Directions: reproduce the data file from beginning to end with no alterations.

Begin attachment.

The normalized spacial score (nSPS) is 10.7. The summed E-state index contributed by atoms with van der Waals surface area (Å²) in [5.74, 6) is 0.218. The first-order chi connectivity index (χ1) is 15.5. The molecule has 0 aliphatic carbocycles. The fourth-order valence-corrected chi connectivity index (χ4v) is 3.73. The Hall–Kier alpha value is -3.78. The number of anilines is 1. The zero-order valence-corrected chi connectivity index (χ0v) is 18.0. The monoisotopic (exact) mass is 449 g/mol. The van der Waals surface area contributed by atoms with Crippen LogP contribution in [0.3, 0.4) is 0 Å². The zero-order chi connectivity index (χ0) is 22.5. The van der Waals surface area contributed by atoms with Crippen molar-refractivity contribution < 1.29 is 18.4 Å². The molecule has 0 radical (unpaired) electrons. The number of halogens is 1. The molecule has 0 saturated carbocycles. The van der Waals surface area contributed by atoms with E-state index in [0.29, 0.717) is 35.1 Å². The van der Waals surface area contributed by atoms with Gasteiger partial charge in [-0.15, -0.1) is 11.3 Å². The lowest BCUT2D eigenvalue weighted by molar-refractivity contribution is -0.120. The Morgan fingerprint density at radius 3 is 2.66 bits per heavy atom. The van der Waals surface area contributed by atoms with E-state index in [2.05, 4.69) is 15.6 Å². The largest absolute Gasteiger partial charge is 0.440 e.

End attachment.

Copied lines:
The normalized spacial score (nSPS) is 10.7. The summed E-state index contributed by atoms with van der Waals surface area (Å²) in [5.74, 6) is 0.218. The first-order chi connectivity index (χ1) is 15.5. The molecule has 0 aliphatic carbocycles. The fourth-order valence-corrected chi connectivity index (χ4v) is 3.73. The Hall–Kier alpha value is -3.78. The number of anilines is 1. The zero-order valence-corrected chi connectivity index (χ0v) is 18.0. The monoisotopic (exact) mass is 449 g/mol. The van der Waals surface area contributed by atoms with Crippen LogP contribution in [0.3, 0.4) is 0 Å². The zero-order chi connectivity index (χ0) is 22.5. The van der Waals surface area contributed by atoms with Crippen molar-refractivity contribution < 1.29 is 18.4 Å². The molecule has 0 radical (unpaired) electrons. The number of halogens is 1. The molecule has 0 saturated carbocycles. The van der Waals surface area contributed by atoms with E-state index in [0.29, 0.717) is 35.1 Å². The van der Waals surface area contributed by atoms with Gasteiger partial charge in [-0.15, -0.1) is 11.3 Å². The lowest BCUT2D eigenvalue weighted by molar-refractivity contribution is -0.120. The Morgan fingerprint density at radius 3 is 2.66 bits per heavy atom. The van der Waals surface area contributed by atoms with E-state index in [2.05, 4.69) is 15.6 Å². The largest absolute Gasteiger partial charge is 0.440 e.